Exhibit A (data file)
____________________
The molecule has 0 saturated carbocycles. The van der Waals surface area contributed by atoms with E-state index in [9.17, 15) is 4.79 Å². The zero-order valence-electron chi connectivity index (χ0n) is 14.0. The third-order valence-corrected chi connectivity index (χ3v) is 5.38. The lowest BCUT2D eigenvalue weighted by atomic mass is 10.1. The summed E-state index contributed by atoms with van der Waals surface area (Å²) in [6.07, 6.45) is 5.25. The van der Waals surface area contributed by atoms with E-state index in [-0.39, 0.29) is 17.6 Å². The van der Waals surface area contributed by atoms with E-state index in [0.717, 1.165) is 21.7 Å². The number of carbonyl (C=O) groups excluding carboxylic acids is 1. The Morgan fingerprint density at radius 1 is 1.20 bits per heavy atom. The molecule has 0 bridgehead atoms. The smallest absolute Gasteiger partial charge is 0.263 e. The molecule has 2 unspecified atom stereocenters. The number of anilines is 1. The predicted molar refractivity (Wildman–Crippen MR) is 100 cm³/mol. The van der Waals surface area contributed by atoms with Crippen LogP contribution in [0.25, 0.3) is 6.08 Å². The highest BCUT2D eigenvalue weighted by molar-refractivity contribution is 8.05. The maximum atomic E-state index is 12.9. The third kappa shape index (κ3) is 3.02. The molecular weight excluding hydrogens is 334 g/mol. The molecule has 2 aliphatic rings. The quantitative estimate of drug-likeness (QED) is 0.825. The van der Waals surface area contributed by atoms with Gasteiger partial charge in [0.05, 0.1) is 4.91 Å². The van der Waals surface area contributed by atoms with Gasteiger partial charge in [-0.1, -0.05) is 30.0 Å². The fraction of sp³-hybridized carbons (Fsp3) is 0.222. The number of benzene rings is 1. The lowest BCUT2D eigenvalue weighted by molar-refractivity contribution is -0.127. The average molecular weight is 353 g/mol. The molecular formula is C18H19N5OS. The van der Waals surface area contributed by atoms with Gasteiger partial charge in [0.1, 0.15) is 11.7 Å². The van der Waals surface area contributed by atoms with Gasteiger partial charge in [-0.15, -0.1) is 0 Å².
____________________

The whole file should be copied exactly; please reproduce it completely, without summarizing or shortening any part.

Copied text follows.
The molecule has 0 saturated carbocycles. The van der Waals surface area contributed by atoms with E-state index in [9.17, 15) is 4.79 Å². The zero-order valence-electron chi connectivity index (χ0n) is 14.0. The third-order valence-corrected chi connectivity index (χ3v) is 5.38. The lowest BCUT2D eigenvalue weighted by atomic mass is 10.1. The summed E-state index contributed by atoms with van der Waals surface area (Å²) in [6.07, 6.45) is 5.25. The van der Waals surface area contributed by atoms with E-state index in [-0.39, 0.29) is 17.6 Å². The van der Waals surface area contributed by atoms with E-state index in [0.717, 1.165) is 21.7 Å². The number of carbonyl (C=O) groups excluding carboxylic acids is 1. The Morgan fingerprint density at radius 1 is 1.20 bits per heavy atom. The molecule has 0 bridgehead atoms. The smallest absolute Gasteiger partial charge is 0.263 e. The molecule has 2 unspecified atom stereocenters. The number of anilines is 1. The predicted molar refractivity (Wildman–Crippen MR) is 100 cm³/mol. The van der Waals surface area contributed by atoms with Crippen LogP contribution in [0.25, 0.3) is 6.08 Å². The highest BCUT2D eigenvalue weighted by molar-refractivity contribution is 8.05. The maximum atomic E-state index is 12.9. The third kappa shape index (κ3) is 3.02. The molecular weight excluding hydrogens is 334 g/mol. The molecule has 2 aliphatic rings. The quantitative estimate of drug-likeness (QED) is 0.825. The van der Waals surface area contributed by atoms with Gasteiger partial charge in [0.05, 0.1) is 4.91 Å². The van der Waals surface area contributed by atoms with Gasteiger partial charge in [-0.1, -0.05) is 30.0 Å². The fraction of sp³-hybridized carbons (Fsp3) is 0.222. The number of benzene rings is 1. The lowest BCUT2D eigenvalue weighted by molar-refractivity contribution is -0.127. The average molecular weight is 353 g/mol. The molecular formula is C18H19N5OS. The van der Waals surface area contributed by atoms with Gasteiger partial charge in [0.1, 0.15) is 11.7 Å². The van der Waals surface area contributed by atoms with Gasteiger partial charge in [-0.15, -0.1) is 0 Å².